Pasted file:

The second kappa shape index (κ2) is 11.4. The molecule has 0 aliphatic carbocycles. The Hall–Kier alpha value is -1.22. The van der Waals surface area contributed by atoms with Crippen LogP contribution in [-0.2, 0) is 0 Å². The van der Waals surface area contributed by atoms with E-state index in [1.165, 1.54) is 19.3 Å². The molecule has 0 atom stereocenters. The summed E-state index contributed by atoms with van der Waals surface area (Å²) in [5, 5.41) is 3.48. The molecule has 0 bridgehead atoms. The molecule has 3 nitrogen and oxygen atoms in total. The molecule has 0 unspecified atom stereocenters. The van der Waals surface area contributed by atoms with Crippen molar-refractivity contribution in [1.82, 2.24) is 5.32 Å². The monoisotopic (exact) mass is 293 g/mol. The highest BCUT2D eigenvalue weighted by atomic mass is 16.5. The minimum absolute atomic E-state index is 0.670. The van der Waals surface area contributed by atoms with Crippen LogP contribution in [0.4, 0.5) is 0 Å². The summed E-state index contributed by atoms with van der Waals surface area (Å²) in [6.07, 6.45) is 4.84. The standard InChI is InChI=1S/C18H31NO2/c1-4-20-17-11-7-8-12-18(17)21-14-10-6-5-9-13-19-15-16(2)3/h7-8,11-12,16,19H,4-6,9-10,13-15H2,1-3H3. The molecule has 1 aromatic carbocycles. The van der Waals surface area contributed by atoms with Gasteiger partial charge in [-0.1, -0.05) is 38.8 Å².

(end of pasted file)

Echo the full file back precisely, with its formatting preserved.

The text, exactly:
The second kappa shape index (κ2) is 11.4. The molecule has 0 aliphatic carbocycles. The Hall–Kier alpha value is -1.22. The van der Waals surface area contributed by atoms with Crippen LogP contribution in [-0.2, 0) is 0 Å². The van der Waals surface area contributed by atoms with E-state index in [1.165, 1.54) is 19.3 Å². The molecule has 0 atom stereocenters. The summed E-state index contributed by atoms with van der Waals surface area (Å²) in [5, 5.41) is 3.48. The molecule has 0 bridgehead atoms. The molecule has 3 nitrogen and oxygen atoms in total. The molecule has 0 unspecified atom stereocenters. The van der Waals surface area contributed by atoms with Crippen molar-refractivity contribution in [1.82, 2.24) is 5.32 Å². The monoisotopic (exact) mass is 293 g/mol. The highest BCUT2D eigenvalue weighted by atomic mass is 16.5. The minimum absolute atomic E-state index is 0.670. The van der Waals surface area contributed by atoms with Crippen LogP contribution in [0.4, 0.5) is 0 Å². The summed E-state index contributed by atoms with van der Waals surface area (Å²) in [6.07, 6.45) is 4.84. The standard InChI is InChI=1S/C18H31NO2/c1-4-20-17-11-7-8-12-18(17)21-14-10-6-5-9-13-19-15-16(2)3/h7-8,11-12,16,19H,4-6,9-10,13-15H2,1-3H3. The molecule has 1 aromatic carbocycles. The van der Waals surface area contributed by atoms with Gasteiger partial charge in [-0.1, -0.05) is 38.8 Å².